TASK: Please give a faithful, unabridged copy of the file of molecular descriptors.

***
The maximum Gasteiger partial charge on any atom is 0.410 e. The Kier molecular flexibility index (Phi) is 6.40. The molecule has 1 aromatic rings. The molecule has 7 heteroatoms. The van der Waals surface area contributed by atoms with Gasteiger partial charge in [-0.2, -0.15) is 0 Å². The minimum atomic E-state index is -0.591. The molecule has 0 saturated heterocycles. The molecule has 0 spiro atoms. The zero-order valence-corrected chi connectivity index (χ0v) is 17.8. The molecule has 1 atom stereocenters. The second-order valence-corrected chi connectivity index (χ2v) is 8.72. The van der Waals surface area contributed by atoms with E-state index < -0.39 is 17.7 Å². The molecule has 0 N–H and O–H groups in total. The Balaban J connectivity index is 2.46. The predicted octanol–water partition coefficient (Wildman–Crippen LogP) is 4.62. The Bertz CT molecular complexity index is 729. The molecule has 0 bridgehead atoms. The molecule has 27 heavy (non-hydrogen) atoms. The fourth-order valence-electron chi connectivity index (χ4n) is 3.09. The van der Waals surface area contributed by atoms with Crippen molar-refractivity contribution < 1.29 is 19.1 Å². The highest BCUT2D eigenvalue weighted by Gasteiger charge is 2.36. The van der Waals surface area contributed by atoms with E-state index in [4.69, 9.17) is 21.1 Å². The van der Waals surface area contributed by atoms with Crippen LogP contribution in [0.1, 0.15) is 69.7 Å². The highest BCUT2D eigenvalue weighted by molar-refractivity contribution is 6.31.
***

The maximum Gasteiger partial charge on any atom is 0.410 e. The Kier molecular flexibility index (Phi) is 6.40. The molecule has 1 aromatic rings. The molecule has 7 heteroatoms. The van der Waals surface area contributed by atoms with Gasteiger partial charge in [-0.2, -0.15) is 0 Å². The minimum atomic E-state index is -0.591. The molecule has 0 saturated heterocycles. The molecule has 0 spiro atoms. The zero-order valence-corrected chi connectivity index (χ0v) is 17.8. The molecule has 1 atom stereocenters. The second-order valence-corrected chi connectivity index (χ2v) is 8.72. The van der Waals surface area contributed by atoms with E-state index < -0.39 is 17.7 Å². The molecule has 0 N–H and O–H groups in total. The Balaban J connectivity index is 2.46. The predicted octanol–water partition coefficient (Wildman–Crippen LogP) is 4.62. The Bertz CT molecular complexity index is 729. The molecule has 0 bridgehead atoms. The molecule has 27 heavy (non-hydrogen) atoms. The fourth-order valence-electron chi connectivity index (χ4n) is 3.09. The van der Waals surface area contributed by atoms with Crippen molar-refractivity contribution < 1.29 is 19.1 Å². The highest BCUT2D eigenvalue weighted by Gasteiger charge is 2.36. The van der Waals surface area contributed by atoms with E-state index in [4.69, 9.17) is 21.1 Å². The van der Waals surface area contributed by atoms with Crippen LogP contribution in [0.1, 0.15) is 69.7 Å². The highest BCUT2D eigenvalue weighted by molar-refractivity contribution is 6.31.